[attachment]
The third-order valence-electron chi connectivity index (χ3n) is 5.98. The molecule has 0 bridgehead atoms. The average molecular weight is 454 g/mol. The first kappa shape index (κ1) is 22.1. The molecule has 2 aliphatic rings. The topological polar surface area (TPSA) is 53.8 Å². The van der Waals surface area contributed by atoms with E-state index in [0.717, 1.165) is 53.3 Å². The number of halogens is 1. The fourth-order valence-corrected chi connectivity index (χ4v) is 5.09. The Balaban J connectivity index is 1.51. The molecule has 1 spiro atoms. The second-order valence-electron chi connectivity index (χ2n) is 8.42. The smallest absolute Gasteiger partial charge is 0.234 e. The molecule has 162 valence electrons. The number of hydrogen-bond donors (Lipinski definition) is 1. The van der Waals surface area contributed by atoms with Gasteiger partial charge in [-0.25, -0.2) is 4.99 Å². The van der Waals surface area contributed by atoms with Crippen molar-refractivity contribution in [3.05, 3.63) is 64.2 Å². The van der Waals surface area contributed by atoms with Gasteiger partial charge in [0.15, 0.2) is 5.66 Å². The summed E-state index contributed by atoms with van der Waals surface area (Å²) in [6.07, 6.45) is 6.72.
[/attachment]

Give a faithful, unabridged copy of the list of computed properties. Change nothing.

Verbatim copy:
The third-order valence-electron chi connectivity index (χ3n) is 5.98. The molecule has 0 bridgehead atoms. The average molecular weight is 454 g/mol. The first kappa shape index (κ1) is 22.1. The molecule has 2 aliphatic rings. The topological polar surface area (TPSA) is 53.8 Å². The van der Waals surface area contributed by atoms with E-state index in [0.717, 1.165) is 53.3 Å². The number of halogens is 1. The fourth-order valence-corrected chi connectivity index (χ4v) is 5.09. The Balaban J connectivity index is 1.51. The molecule has 1 spiro atoms. The second-order valence-electron chi connectivity index (χ2n) is 8.42. The smallest absolute Gasteiger partial charge is 0.234 e. The molecule has 162 valence electrons. The number of hydrogen-bond donors (Lipinski definition) is 1. The van der Waals surface area contributed by atoms with Gasteiger partial charge in [-0.25, -0.2) is 4.99 Å². The van der Waals surface area contributed by atoms with Crippen molar-refractivity contribution in [3.05, 3.63) is 64.2 Å². The van der Waals surface area contributed by atoms with Gasteiger partial charge in [0.15, 0.2) is 5.66 Å². The summed E-state index contributed by atoms with van der Waals surface area (Å²) in [6.07, 6.45) is 6.72.